So if it’s 20 minutes of putting, we don’t get to check if we putted for 40 minutes. All right because habit and I know this is improper English alone so don’t kill me habit doesn’t care about bursts of energy.
That was one of my big struggles. I used to be like I’m going to run a marathon. And then I’d go out and run 13 miles and I’d be sure and I’d never run again for four months.
That’s not, that’s not how it works by planning acting or recording and reassessing that’s how we can get there. It just occurs to me the one other thing that I didn’t say is science is now coming kind of full circle. They are new and I think I’ve shared this with you, Rick, and I’ve certainly talked to Glenn about it.
There are multiple studies now talking about the significance of intentional practice in habit development. So supporting, of course, this part methodology. Absolutely love that. Mark Martin, I want to go to Rick mentioned it. He said that in 21 days or 28 days, you want to change who you are.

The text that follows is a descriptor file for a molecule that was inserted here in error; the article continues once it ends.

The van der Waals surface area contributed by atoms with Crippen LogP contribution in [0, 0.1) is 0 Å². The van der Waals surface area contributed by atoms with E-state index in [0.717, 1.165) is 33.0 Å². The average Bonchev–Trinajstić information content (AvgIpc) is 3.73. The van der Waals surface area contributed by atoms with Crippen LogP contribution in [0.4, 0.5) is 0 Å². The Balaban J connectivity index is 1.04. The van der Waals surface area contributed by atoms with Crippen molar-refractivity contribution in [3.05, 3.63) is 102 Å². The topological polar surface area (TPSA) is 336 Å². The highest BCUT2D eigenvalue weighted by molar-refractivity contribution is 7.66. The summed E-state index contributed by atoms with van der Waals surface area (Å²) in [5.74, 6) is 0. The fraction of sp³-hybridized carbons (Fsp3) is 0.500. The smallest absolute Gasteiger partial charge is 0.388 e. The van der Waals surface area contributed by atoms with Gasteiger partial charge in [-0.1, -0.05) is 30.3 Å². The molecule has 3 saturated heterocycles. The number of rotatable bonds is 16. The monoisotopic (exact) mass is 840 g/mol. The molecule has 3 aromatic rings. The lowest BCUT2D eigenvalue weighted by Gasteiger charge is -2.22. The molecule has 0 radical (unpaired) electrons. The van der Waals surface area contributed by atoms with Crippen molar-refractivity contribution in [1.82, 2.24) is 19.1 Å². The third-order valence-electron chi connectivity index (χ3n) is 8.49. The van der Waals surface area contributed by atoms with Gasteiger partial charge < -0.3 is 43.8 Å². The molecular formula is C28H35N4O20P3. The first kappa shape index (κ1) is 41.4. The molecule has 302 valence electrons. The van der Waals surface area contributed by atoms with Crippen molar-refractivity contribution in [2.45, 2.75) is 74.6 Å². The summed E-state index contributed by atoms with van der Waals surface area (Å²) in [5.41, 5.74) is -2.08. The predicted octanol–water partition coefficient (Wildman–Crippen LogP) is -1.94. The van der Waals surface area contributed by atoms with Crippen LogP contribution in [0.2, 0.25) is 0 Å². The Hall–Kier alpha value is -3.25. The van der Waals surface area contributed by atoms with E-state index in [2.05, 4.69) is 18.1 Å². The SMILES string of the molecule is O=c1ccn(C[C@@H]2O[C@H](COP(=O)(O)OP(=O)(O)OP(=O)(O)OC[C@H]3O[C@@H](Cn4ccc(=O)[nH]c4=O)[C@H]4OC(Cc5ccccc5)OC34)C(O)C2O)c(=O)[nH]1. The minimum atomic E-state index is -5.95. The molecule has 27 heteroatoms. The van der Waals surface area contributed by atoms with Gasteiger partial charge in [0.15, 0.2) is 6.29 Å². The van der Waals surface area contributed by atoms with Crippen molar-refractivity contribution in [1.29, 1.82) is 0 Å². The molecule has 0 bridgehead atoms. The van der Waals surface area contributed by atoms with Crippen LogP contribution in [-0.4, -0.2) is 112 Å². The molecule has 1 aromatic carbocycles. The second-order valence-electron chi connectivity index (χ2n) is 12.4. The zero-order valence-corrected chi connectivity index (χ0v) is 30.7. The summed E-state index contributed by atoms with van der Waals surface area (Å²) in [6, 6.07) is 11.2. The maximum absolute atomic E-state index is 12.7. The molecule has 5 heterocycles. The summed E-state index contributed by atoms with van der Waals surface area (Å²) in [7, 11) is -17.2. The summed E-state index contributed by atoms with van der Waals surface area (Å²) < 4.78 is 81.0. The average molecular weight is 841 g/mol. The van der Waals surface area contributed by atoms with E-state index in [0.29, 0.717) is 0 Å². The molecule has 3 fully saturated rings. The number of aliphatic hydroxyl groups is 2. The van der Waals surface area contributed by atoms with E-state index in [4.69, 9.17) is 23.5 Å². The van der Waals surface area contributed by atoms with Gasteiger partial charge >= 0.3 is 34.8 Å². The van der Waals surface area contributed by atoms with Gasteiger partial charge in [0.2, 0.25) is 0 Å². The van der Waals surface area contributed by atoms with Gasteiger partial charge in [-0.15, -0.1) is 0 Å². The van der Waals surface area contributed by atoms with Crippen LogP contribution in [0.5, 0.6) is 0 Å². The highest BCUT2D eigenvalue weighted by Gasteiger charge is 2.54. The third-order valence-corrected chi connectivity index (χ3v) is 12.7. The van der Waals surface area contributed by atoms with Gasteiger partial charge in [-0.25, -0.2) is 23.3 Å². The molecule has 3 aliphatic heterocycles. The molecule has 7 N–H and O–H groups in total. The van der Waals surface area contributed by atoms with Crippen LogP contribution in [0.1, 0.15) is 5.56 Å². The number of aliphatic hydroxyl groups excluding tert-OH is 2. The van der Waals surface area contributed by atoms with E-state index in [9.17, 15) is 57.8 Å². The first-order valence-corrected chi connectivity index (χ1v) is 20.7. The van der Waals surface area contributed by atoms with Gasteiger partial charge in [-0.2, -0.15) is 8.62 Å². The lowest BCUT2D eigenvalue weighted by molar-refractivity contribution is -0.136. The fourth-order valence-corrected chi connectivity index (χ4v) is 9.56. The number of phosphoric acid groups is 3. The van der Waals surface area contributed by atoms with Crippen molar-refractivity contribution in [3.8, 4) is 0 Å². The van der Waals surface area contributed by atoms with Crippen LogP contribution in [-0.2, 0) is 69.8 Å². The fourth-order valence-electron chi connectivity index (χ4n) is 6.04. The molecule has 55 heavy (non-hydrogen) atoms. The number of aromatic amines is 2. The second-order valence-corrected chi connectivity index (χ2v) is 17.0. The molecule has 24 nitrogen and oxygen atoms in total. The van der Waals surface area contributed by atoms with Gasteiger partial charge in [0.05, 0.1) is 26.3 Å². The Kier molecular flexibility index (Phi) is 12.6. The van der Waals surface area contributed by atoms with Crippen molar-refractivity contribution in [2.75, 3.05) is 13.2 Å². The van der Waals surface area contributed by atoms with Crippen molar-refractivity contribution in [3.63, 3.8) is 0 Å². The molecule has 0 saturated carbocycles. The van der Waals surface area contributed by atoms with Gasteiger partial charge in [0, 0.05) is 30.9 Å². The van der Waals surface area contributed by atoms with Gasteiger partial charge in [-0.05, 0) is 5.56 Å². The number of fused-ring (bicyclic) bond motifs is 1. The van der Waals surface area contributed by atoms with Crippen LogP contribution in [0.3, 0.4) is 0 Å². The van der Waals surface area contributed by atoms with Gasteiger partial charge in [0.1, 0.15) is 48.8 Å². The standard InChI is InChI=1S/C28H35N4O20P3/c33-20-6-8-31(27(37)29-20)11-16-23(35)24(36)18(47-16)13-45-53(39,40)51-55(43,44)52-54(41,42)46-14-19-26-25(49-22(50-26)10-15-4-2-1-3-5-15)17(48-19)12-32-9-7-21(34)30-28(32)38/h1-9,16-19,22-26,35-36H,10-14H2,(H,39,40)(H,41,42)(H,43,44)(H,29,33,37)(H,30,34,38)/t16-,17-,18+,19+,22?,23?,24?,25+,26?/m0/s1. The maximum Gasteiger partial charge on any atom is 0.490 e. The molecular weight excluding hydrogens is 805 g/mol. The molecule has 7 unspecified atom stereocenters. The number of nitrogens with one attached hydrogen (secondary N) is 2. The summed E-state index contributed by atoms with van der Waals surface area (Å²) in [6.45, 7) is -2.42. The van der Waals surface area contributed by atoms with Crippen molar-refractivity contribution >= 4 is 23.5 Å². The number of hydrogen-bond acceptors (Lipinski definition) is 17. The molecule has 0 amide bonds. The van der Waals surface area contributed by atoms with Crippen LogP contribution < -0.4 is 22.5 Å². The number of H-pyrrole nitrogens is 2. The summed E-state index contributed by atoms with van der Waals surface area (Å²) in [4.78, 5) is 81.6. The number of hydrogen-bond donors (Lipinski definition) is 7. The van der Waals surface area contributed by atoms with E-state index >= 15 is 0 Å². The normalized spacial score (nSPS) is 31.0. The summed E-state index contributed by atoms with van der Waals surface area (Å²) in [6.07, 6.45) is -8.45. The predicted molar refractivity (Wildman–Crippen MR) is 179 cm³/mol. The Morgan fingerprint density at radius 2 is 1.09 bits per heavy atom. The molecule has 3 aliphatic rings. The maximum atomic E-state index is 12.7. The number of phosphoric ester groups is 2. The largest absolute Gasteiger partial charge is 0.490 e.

So I want to talk a bit more about identity tape, because something I believe in is that we should want the process of becoming more so than the moment of achievement.
I speak about it with a lot of my players. They’re seeking or hoping to get to the European tour. Most of them want that European tour card more than they want the process of becoming a European tour player. So when it comes to identity, and habits, how important is that relationship?
And even you mentioned in terms of losing weight, should you want to become a healthy individual more so than you want to just lose weight?
Is that important? Is that an important differentiation when it comes to habit formation and sustaining habits is critically important. What I think a lot of people are forgetting in this, there’s so much talk about identity now, like that, some massive breakthrough. What would I like to do? Let’s go way, way, way back the left and the Latin route of habit.
Do you happen to know what that is? It’s okay. I’m not putting you on the spot. I just would love to hear it. It’s a habit, tough habits, and it means condition or character. What was that last word? I use every character, Dirk what? His character. Identity.
So this is just another person out there tweaking ideas. But yeah, I’ve been talking about this for a very, very long time, and we can see this with a guy like Benjamin Franklin.
Okay, what was he doing? Do you know this story about Benjamin Franklin? Anybody know? Oh, come on. Well, I know, I know, I know. There’s probably a way to go. I always practice. I was practicing on the golf course. I skipped history class. Okay, so this is fascinating. And you never want to forget this ever again. This is why, in many ways, he’s considered like the founding father of all personal development, almost.